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Fake Buddhist monks scamming people in Melbourne, says Consumer Affairs
by Tammy Mills, The Age, May 26, 2014
Melbourne, Australia -- Dodgy Buddhist monks wearing robes that hide tracksuit pants and runners are scamming Melburnians and visitors to the CBD, Consumer Affairs says.
Consumer Affairs Victoria and the Buddhist Council of Victoria warned on Monday of conmen dressing as Buddhist monks and asking for money in exchange for prayer beads, amulets and spiritual guidebooks.
Swinburne University student Tara Siri, 21, said she was walking with friends down Spring Street last month when a "monk" approached them bowing his head and smiling, before pushing a plastic hologram picture of Buddha into her friend's hand and asking for cash.
"First she was like 'Oh, I don't have any money' but then he kept smiling and handing her the picture. She got out her wallet and handed out $2, but he wanted more. He really put the peer pressure on," Miss Siri said.
She also noticed the clothes underneath the smiling assassin's robes deviated from the traditional wear.
"He had ... tracksuit pants and sneakers on," Miss Siri said.
"They're taking advantage of people's first impressions. The reputation of Buddhist monks is really positive, you'd have no reason to doubt someone who would come and do that."
Greg Campbell, 46, sells The Big Issue on the corner of Exhibition and Bourke streets and has noticed gangs of monks harassing pedestrians towards Elizabeth and Swanston streets.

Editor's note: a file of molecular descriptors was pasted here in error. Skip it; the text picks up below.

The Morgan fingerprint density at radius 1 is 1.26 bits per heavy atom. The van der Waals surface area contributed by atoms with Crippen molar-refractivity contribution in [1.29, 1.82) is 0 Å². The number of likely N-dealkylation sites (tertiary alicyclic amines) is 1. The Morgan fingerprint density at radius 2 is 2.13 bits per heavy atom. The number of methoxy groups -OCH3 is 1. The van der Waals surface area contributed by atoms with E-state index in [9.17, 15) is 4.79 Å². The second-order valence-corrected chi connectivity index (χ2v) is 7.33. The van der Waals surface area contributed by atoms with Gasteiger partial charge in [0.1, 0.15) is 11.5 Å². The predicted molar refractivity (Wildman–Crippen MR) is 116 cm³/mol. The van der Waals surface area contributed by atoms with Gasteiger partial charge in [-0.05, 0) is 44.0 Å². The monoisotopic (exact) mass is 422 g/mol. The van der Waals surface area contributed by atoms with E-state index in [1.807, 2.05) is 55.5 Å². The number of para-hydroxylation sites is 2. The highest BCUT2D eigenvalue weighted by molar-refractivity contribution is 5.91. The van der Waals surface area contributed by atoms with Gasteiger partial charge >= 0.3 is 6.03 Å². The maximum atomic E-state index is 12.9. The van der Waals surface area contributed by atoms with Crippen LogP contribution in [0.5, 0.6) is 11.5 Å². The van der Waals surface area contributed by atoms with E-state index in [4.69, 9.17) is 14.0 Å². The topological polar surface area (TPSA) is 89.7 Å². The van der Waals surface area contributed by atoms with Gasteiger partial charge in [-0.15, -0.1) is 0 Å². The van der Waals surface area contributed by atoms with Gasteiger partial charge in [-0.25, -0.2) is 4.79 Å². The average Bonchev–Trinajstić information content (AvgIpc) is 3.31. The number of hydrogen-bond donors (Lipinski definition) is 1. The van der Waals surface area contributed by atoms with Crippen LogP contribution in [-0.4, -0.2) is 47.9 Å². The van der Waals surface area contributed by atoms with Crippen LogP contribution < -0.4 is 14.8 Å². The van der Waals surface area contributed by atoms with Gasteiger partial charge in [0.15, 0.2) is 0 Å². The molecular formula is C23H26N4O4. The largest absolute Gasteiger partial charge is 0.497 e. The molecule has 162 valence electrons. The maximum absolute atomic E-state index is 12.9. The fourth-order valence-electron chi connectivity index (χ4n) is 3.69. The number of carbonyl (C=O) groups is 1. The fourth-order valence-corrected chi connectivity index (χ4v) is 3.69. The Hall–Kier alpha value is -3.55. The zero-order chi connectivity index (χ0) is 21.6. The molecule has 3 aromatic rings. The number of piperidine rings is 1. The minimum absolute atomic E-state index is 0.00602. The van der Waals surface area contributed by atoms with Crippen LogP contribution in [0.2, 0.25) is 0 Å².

It's an area where charity collectors are hard to avoid and far from being annoyed about money that would otherwise go to reputable organisations like his own, Mr Campbell said he just feels sorry for the people who donate to them.
"It embarrasses people, they feel they have to give money," he said.
Buddhist Council spokeswoman Susan Wirawan, who has also been approached, said the organisation has received numerous complaints in the past six months.
"Monks do go out on the road and looks for alms, but usually they accept food. They don't go out soliciting (money)," Ms Wirawan said.
"They're not good practicing Buddhists. If they were they would understand the teaching of Buddha is quite against that; using your Buddhism to make profit."
A Consumer Affairs spokeswoman said they had received a number of complaints in the past six months and if people had doubts about a charity's legitimacy they should donate directly to organisations, rather than to people collecting on the street.